Léon Bakst's vision of cosmic catastrophe. Stat Russian Museum

Bronze Age Cataclysmic Comet Responsible For The Sea People


The Late Bronze Age collapse of the 12th century BC is one of the greatest and most enduring puzzles of Mediterranean archaeology. A cosmopolitan age, perhaps one of the first true episodes of globalization in human history, which saw the rise of the first historical empires of Egypt and Babylon, as well as the apogee of the Hittite, Minoan and Mycenean civilizations, came within a few years to a sudden and fiery end.  At the same time, a mysterious coalition of peoples, known from contemporary Egyptian inscriptions as the Sea Peoples , appeared on the coasts of Europe, Egypt and the Levant, wreaking havoc on every city or village that they found along their path. Many believe this was the origin of Plato’s story of Atlantis, as retold to Solon by the learned priests of Sais: That of a mighty power that came forth out of the Atlantic Ocean to subdue all of Europe and Africa, as far as Egypt.

Invasions, population movements and destruction during the collapse of the Bronze Age, c. 1200 BC derived from Atlas of World History (2002)

Invasions, population movements and destruction during the collapse of the Bronze Age, c. 1200 BC derived from Atlas of World History (2002) ( Alexikoua / CC BY-SA 3.0 )

Generations of historians have since established a direct connection between the Sea Peoples invasions and the Late Bronze Age collapse. In history, as in many other disciplines, however, correlation does not always mean causation. What then was the role of the mysterious Sea Peoples in the Bronze Age collapse? And from whence did they come to the coasts of Italy, Greece, Egypt, Syria, Lebanon and Turkey?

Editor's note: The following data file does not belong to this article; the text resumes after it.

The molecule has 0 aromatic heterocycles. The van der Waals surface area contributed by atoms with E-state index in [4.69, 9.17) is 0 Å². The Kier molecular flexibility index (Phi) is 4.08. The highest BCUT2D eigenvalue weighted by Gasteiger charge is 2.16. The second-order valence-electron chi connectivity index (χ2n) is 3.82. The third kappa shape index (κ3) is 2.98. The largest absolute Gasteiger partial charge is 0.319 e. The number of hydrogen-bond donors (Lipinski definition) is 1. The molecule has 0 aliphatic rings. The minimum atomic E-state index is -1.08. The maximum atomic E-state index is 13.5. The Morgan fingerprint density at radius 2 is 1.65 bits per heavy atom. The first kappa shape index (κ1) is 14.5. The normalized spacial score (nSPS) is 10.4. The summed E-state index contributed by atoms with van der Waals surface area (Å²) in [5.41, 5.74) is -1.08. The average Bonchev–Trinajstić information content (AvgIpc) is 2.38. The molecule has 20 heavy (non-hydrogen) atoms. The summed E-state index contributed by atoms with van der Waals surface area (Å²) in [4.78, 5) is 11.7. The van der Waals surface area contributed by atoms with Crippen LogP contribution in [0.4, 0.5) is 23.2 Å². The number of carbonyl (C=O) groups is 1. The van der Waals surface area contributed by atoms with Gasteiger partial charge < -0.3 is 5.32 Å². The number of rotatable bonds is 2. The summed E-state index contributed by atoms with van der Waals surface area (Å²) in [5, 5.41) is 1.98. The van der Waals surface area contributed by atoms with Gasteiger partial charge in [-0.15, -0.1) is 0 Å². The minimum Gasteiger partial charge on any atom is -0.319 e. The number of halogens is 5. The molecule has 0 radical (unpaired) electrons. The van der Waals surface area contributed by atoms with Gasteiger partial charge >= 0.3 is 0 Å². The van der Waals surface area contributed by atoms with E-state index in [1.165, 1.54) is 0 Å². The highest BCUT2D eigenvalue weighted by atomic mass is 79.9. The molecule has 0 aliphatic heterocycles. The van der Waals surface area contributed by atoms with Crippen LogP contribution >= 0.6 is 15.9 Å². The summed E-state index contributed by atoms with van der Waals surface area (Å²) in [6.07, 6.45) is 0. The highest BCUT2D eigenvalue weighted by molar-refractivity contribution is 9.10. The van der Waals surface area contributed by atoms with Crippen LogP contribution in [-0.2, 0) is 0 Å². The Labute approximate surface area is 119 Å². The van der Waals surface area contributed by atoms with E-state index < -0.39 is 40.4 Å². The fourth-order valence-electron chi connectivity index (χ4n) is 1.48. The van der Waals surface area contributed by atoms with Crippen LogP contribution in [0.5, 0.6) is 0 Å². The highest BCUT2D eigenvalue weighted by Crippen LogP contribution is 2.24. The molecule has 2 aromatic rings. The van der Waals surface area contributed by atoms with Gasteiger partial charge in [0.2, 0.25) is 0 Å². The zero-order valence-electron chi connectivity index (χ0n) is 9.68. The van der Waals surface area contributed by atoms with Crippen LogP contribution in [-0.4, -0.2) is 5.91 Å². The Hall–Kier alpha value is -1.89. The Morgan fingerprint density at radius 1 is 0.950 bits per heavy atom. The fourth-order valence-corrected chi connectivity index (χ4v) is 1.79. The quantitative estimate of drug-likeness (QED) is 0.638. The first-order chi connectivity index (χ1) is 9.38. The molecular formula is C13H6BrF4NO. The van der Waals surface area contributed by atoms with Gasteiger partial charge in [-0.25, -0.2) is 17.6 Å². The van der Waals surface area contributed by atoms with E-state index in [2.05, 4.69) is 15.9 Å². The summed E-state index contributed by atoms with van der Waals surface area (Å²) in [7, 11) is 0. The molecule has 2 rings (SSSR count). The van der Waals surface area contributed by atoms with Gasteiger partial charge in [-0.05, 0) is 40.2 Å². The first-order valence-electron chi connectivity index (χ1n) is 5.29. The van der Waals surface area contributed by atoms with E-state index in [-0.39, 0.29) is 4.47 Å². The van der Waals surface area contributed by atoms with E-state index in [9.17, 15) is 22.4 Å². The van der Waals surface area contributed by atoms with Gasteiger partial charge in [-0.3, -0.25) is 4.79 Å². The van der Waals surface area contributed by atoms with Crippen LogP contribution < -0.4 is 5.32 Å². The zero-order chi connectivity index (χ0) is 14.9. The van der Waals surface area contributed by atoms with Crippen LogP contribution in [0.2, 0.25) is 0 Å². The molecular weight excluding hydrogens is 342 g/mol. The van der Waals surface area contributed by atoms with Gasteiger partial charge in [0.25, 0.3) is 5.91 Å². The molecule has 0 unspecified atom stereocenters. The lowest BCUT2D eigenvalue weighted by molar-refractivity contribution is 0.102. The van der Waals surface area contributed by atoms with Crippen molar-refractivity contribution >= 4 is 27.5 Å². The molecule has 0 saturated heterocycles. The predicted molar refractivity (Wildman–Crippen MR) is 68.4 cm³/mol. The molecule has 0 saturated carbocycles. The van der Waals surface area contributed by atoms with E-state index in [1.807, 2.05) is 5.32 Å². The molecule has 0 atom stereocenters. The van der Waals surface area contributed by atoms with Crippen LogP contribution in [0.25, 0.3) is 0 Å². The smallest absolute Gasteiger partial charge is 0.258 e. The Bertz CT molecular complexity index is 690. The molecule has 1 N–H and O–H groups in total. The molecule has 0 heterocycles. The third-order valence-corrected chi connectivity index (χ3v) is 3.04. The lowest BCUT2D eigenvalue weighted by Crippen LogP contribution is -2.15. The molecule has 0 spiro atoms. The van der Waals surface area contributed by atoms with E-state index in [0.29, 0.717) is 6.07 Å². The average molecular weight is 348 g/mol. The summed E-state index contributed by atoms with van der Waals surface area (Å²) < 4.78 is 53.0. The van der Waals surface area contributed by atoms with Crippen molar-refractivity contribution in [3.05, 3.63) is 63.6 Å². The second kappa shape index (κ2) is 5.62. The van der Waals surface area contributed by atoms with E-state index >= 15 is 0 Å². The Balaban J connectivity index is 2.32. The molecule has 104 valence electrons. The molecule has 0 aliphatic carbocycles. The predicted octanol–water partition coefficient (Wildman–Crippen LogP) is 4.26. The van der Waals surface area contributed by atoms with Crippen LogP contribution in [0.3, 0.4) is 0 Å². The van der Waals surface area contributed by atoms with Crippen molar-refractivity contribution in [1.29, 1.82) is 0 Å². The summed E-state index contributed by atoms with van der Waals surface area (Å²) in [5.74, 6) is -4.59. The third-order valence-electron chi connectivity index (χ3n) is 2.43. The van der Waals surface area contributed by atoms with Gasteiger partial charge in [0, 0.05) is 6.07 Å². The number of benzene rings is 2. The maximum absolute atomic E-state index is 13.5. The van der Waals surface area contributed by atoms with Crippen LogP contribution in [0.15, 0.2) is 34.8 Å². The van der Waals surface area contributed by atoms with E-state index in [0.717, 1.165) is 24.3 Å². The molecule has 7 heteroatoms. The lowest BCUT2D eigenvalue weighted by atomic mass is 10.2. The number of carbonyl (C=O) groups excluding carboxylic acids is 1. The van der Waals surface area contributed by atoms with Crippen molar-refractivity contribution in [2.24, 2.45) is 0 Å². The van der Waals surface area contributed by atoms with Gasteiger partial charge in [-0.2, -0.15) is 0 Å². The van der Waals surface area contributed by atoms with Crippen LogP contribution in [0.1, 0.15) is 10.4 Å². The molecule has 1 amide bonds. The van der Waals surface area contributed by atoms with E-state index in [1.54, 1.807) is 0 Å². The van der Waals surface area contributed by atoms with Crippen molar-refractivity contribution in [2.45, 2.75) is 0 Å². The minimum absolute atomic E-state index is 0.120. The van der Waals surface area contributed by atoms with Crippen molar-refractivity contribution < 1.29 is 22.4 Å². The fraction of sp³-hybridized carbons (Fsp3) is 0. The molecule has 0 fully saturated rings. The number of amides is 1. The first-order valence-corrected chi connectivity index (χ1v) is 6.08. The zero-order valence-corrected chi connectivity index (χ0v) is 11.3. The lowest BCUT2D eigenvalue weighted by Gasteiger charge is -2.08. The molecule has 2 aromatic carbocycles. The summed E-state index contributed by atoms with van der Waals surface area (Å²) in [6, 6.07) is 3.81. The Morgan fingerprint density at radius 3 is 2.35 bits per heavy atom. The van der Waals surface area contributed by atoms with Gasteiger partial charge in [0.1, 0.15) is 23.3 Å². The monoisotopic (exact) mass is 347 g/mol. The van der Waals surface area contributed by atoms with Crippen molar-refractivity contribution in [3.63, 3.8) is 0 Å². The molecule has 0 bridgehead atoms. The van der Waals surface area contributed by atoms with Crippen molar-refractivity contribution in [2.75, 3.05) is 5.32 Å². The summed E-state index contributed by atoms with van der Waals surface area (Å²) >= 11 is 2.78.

A gateway into the fortified Philistine citadel of Megiddo, in present-day Israel.

A gateway into the fortified Philistine citadel of Megiddo, in present-day Israel. (Image: © Marco M. Vigato)

An Age of Cataclysms

The Eastern Mediterranean world of the late second millennium BC was one of exceptional artistic and cultural flourishing, with trade routes stretching far into Europe, Asia and Africa. This produced a cosmopolitan and highly globalized society that would not again be seen until at least the late Hellenistic and Roman period, a thousand years later. It was the time of the Egyptian New Kingdom period, with pharaohs like Amenhotep III, Akhenaton, Tutankhamun and Ramses II, who traded correspondence and held diplomatic relations with Cyprus, Mycenean Greece and the mighty Hittite Empire to the North, in what is today Turkey, Syria and Lebanon. For centuries these great historical civilizations maintained a balance of power that, although not always peaceful, nevertheless favored cultural exchange and international trade on a scale never before seen in human history.